Director: Lars Klevberg
Cast: Aubrey Plaza, Gabriel Bateman, Brian Tyree Henry, Mark Hamill
Screenplay: Tyler Burton Smith
90 mins. Rated R for bloody horror violence, and language throughout.
The new Child’s Play film has had one of the best marketing campaigns of the year, skewering the fact that the film has the same release date as another living toy movie, Toy Story 4. This remake of the horror classic proves, though, that a great marketing campaign never guarantees a great movie.
The recent move for the Barclay family has been tough on Andy (Gabriel Bateman, Lights Out, Benji), so his mother Karen (Aubrey Plaza, Safety Not Guaranteed, TV’s Legion) decides to give him his birthday gift early. Andy is surprised to find that his mother has given him a Buddi doll, a toy from the Kaslan Corporation which connects to all of his other Kaslan products through the cloud, similar to a toy version of an Amazon Echo. There’s a problem, though, for this Buddi doll, named Chucky (Mark Hamill, Star Wars: A New Hope, Con Man) has something wrong with its safety protocols, and Andy soon finds that his new Buddi has no problem committing violent acts and murder in the name of protecting Andy, his Best Buddi to the end.
I actually went into Child’s Play with good feelings, wanting it to succeed, and generally excited. I think the idea to take the story in a completely different direction was a good idea, especially because I think the movie’s existence is a big dick move to the original series. For those of you that may not know, the original Child’s Play series is actually still running strong. The last two films, Curse of Chucky and Cult of Chucky (which came out 2 years ago), have scored generally good reviews, so much so that a limited series is in the works for television to continue the story of the Brad Dourif-voiced Chucky further. MGM doesn’t own the rights to anything but the first film, and so I think remaking it is a dick move. All that being said, though, I went into it with good vibes which were quickly dashed as the movie began.
First of all, I want to call attention to the elements that actually work in Child’s Play. I think the update to the character of Mike Norris (Brian Tyree Henry, Spider-Man: Into the Spider-Verse, TV’s Atlanta) works for the most part, and I like Henry’s interpretation of the character for a bulk of the film. I also really liked the voice work of Mark Hamill as Chucky. The biggest problem with these two generally solid performances is that Henry and Hamill are in the wrong movie. If Mike Norris’s character arc were actually interesting, it would lead to a more solid and conflicted character as the film progresses. Hamill’s Chucky is one that is more contemplative and less an A.I. toy learning that killing is okay. In another reality, if Brad Dourif had passed on the role, Hamill’s voice would have fit better in a Charles Lee Ray killer-in-the-body-of-a-doll movie way better than this version of things.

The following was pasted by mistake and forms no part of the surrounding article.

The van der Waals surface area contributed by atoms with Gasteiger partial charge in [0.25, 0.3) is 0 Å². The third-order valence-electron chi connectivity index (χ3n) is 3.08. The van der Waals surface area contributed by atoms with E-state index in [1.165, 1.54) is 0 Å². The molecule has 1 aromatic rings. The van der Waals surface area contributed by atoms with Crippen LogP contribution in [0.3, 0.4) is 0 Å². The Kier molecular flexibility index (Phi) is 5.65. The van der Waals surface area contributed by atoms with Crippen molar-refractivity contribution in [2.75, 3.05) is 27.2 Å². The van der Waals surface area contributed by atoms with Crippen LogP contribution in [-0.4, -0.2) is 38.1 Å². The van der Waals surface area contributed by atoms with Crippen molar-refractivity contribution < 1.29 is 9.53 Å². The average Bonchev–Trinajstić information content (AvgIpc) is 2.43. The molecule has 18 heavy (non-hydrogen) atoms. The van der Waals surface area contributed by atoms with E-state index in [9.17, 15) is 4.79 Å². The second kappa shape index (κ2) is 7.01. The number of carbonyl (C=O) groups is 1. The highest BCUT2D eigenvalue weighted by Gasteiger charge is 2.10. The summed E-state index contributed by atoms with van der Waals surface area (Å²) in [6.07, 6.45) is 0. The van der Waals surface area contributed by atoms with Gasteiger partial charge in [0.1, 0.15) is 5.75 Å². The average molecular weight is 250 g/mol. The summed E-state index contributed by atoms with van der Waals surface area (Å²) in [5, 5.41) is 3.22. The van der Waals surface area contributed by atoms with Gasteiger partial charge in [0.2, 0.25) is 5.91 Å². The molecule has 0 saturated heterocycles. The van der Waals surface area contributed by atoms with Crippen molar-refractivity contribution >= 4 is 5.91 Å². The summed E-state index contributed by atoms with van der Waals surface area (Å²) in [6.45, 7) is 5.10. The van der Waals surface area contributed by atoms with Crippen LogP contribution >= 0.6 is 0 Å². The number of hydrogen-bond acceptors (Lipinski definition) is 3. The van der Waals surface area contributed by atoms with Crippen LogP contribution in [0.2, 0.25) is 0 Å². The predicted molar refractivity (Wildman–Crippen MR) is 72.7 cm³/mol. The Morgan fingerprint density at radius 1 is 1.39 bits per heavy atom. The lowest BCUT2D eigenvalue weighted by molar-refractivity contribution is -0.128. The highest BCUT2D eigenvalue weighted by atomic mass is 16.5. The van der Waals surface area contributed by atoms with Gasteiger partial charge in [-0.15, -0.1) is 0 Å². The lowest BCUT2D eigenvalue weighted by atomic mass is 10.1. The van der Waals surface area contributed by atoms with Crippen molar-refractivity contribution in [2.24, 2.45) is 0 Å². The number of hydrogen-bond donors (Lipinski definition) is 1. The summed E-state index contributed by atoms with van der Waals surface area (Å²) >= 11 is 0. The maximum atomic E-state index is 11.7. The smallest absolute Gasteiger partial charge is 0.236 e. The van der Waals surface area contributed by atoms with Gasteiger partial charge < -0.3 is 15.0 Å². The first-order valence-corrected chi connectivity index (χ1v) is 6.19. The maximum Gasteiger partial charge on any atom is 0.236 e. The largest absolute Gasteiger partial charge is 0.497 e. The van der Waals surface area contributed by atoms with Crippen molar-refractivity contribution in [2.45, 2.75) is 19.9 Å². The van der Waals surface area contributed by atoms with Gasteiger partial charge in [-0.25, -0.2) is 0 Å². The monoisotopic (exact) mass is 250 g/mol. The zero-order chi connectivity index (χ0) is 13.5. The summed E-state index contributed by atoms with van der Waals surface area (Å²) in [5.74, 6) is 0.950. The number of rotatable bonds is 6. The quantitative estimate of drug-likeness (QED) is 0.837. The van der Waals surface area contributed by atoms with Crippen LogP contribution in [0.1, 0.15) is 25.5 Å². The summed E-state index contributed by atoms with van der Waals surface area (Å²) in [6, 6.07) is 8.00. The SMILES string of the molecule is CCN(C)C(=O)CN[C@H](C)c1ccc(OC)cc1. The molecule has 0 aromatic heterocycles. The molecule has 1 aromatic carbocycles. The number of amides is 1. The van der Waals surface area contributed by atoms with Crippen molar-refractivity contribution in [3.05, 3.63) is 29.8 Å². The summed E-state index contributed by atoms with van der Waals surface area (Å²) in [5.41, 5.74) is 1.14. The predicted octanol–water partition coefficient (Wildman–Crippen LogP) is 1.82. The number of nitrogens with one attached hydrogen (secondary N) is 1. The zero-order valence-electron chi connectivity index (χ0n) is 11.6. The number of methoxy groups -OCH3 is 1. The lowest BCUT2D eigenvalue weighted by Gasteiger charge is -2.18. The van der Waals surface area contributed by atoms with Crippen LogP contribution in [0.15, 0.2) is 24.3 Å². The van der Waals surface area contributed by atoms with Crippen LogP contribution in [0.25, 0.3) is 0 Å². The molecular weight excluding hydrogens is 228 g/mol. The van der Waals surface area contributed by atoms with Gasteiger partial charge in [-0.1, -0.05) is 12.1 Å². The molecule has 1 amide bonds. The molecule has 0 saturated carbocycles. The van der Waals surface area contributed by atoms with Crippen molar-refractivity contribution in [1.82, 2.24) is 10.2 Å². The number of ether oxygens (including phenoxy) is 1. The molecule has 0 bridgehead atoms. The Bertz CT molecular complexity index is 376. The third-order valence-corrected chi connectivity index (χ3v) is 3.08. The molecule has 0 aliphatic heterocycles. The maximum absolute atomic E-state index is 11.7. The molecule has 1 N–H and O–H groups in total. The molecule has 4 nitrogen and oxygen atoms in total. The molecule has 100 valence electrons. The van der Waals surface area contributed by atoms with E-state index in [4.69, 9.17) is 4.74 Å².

I also like some of the updates and changes made to the mythology. I think that’s when a remake actually stands a chance. I like the idea of an A.I. toy going off the rails as an interesting new wrinkle, but then why did screenwriter Tyler Burton Smith and director Lars Klevberg (Polaroid, The Wall) go so far into reminding people that it’s a remake. Don’t call the kid Andy. Don’t call the detective Mike. Don’t call the doll Chucky. And don’t design a doll that looks like a shittier version of the Good Guy doll.
If I may point out as well that the design of Chucky is awful. How is it that the Good Guy doll was the 1980s looked more realistic than this new version in 2019? His lips and cheeks move really awkwardly, his expressions don’t create menace and instead just make him look really dumb. There’s nothing outside of Hamill’s voice work that creates anything but a junky piece of plastic.
What bothered me so much in the film was not the changes to the lore, it was the fact that the filmmakers got so lazy in telling the story. They shouldn’t have the guys was the marketing team make this movie, it may have turned out more fun. The movie is just riddled with confusingly dumb plot points. Events in the film seemingly don’t matter to the film. Chucky is loved in a cabinet at one point in the film, only to break out through the glass door. There’s likely glass everywhere, but Andy’s mother doesn’t ask about it and nothing about it is ever mentioned again. Andy, upon discovering one of Chucky’s victims, doesn’t go to the police or his mother. He implicates his brand new friends by inviting them over to take a look at Chucky’s handiwork, not knowing for certain if they’ll go to the police, and they proceed to cover up the evidence by launching things down a garbage shoot. No fourteen-year-old would be dumb enough to make themselves an accomplice to murder and then get rid of the evidence down a garbage shoot where it can easily be found.
The way the film tries to maneuver us through set pieces is dull and boring too. There’s a sequence meant to evoke fear and horror when one character is suspended over a sawblade that is spinning that couldn’t have been more set up if the director walked on screen and announced ten minutes earlier exactly where he was guiding things. I audibly groaned in the theater.
There are logic errors and continuity problems abound in Child’s Play. As I stated earlier, for a film to work so hard on a marketing campaign to scrounge it with the finished product is disappoint and sad. This movie is an absolute trainwreck and I’d rather this new attempt at a franchise just be returned to the story it was bought from; there’s clearly a defect in Child’s Play.
-Kyle A. Goethe